The driver of a vehicle that crashed killing four members of the same family on their way to watch a Tyson Fury fight was over the drink drive limit, an inquest heard.
Johnny Cash, 44, his son Johnboy Cash, 19, Miles Cash, 25, and 18-year-old Jacko Cosgrove died when the Toyota Hilux pick-up truck left the road in Kent last October.
Jerry Cash, 15, who was also in the vehicle at the time, was left in a coma for months before being finally discharged from hospital in January.
The men had been on their way to watch ‘Gypsy King’ boxer Fury’s trilogy fight with American Deontay Wilder when the pick-up truck, driven by Johnny Cash, left the road and crossed a grass verge before ploughing into a tree.
Johnny Cash was almost one-and-a-half times over the legal drink-drive limit, registering at 117mg per 100ml of blood.
His urine was 188mg per 100ml, the inquiry heard.
Forensic toxicologist Nicola Ingram said he would have been able to walk around fine, but not legally allowed to drive.
She said results showed Mr Cash was likely drinking in the last couple of hours before the fatal crash in the village of Headcorn, near Maidstone.
Mr Cash’s son, John Boy, registered 82mg p/100ml for blood sample and 122mg p/100ml for urine. Miles Cash had 167mg p/100ml of blood and 177mg p/100ml in urine.
He also had 0.19mg of benzoylecgonine, which is a by-product of cocaine.
Mr Cosgrove had 149mg p/100ml of blood and 208mg p/100ml of urine. He also had traces of benzoylecgonine in his system, the inquiry was told.
Pathologist Dr Rouse explained the driver suffered serious multiple injuries to his back, leg, chest, rib and arm injuries. His cause of death of him, similar to his son of him John Boy, was given as multiple injuries.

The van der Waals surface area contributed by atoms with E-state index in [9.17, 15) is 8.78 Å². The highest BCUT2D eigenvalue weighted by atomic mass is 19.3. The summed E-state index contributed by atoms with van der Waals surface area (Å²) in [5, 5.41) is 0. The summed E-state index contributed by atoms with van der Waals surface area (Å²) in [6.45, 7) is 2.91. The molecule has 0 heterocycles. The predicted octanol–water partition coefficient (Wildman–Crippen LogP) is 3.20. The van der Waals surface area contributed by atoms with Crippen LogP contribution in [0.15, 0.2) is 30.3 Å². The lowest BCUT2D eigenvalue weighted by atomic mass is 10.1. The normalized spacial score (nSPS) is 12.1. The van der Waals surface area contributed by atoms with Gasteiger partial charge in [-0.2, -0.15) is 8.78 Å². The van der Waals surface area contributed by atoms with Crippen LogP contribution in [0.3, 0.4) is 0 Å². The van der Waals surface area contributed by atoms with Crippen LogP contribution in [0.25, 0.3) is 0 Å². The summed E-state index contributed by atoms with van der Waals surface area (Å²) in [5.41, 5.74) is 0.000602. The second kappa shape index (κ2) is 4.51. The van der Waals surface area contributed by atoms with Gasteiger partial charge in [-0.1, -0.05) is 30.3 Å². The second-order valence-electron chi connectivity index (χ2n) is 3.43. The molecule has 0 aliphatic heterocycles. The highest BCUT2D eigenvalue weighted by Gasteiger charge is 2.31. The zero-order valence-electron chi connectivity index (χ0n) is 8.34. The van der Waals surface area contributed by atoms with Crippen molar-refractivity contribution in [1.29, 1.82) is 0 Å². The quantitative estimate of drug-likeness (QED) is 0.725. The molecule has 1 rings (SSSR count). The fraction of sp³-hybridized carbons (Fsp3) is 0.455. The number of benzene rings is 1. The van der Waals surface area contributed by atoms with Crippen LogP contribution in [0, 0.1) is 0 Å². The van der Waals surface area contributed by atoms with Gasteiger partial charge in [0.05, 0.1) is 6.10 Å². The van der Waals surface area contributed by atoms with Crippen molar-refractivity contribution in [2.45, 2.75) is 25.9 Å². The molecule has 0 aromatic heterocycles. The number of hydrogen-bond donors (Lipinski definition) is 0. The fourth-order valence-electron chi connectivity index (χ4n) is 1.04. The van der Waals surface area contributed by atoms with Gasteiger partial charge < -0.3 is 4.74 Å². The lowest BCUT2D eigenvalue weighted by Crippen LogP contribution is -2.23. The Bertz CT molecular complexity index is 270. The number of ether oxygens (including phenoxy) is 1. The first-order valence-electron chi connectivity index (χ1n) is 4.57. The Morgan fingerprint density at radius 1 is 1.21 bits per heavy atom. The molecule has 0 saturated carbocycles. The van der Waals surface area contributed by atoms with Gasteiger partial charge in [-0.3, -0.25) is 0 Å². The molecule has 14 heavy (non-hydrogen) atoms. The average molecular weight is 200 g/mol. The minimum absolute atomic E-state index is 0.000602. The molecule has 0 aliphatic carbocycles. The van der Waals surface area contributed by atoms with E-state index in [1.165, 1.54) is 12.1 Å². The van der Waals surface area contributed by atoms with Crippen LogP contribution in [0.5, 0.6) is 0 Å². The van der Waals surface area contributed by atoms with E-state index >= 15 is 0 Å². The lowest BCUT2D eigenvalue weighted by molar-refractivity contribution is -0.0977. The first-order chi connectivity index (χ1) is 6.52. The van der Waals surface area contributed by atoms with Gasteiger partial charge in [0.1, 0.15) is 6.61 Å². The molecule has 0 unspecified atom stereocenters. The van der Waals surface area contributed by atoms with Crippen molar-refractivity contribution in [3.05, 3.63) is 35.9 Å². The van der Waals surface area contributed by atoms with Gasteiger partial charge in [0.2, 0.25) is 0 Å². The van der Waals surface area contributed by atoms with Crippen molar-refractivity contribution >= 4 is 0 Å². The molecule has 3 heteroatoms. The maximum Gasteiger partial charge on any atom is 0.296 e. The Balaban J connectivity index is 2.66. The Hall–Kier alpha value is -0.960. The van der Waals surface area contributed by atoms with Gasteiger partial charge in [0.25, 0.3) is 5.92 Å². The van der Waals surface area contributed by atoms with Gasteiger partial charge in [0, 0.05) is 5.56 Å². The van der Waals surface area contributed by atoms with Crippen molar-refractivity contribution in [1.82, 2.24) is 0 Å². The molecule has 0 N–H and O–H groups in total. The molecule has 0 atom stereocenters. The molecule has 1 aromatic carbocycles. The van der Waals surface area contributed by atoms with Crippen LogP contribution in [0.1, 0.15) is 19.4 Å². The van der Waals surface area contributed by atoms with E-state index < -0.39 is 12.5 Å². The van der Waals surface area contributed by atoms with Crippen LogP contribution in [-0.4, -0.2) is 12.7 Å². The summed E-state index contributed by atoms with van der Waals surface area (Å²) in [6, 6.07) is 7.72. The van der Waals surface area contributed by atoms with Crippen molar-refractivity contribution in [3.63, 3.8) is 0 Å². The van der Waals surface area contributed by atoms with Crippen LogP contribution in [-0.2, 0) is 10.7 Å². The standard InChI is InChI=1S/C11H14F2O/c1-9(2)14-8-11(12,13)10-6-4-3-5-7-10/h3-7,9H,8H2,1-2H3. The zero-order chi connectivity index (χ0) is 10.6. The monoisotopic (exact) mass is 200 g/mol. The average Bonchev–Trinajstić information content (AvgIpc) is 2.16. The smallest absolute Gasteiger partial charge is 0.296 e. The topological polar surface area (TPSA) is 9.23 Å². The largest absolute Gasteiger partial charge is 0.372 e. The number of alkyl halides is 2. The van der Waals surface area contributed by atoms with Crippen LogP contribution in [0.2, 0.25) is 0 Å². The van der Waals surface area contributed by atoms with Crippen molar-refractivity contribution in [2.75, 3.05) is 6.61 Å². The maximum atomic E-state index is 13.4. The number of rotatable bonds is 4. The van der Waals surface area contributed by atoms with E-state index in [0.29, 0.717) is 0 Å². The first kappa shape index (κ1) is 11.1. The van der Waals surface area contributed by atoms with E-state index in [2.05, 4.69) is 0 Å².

Dr Rouse said there was “no sign to suggest” there was any injury from wearing a seatbelt. Although I have suggested evidence from detectives will know more about the seatbelt question.
John Boy suffered facial, leg and head injuries, including a fractured skull. Miles Cash’s cause of death was also multiple injuries as he suffered a fractured skull, as well as facial, arm and leg injuries.
Mr Cosgrove also suffered a fractured skull and died of multiple injuries including facial and spinal injuries, the hearing was told.
Dr Rouse explained that Mr Crosgrove, Miles and John Boy most likely died “instantaneously” from their injuries, while he believed the driver died “straight away”, but he couldn’t be as certain as the three boys due to the difference in his injuries.
When police arrived at the scene, two of the men were found outside the vehicle – one was thought to be Miles.
The Toyota was the last of three vehicles heading from a nearby golf club to a kebab shop to get some food before the Fury fight, the hearing was told.
The truck made its way into a drainage ditch before crashing into an oak tree, rotating 180 degrees into the opposite side of the road.
The inquest heard how a witness, Claire Edwards, was driving along the road when she saw the crash and pulled over to ring 999. She then heard screaming and a group of people gathered around the vehicle.
Hundreds of people from all over the country subsequently attended a mass at St Francis Church in Maidstone, Kent as well as attending three of the men’s funerals at Holy Family Church in Park Wood.
Streets were packed with cars and people as the lives of Johnny and John Boy Cash, who lived in Headcorn, and Mr Cosgrove, of Shadoxhurst, Kent, were celebrated. A funeral for Miles Cash, of Cranbrook, was held in Reading.
The quest continues.
George Holan is chief editor at Plainsmen Post and has articles published in many notable publications in the last decade.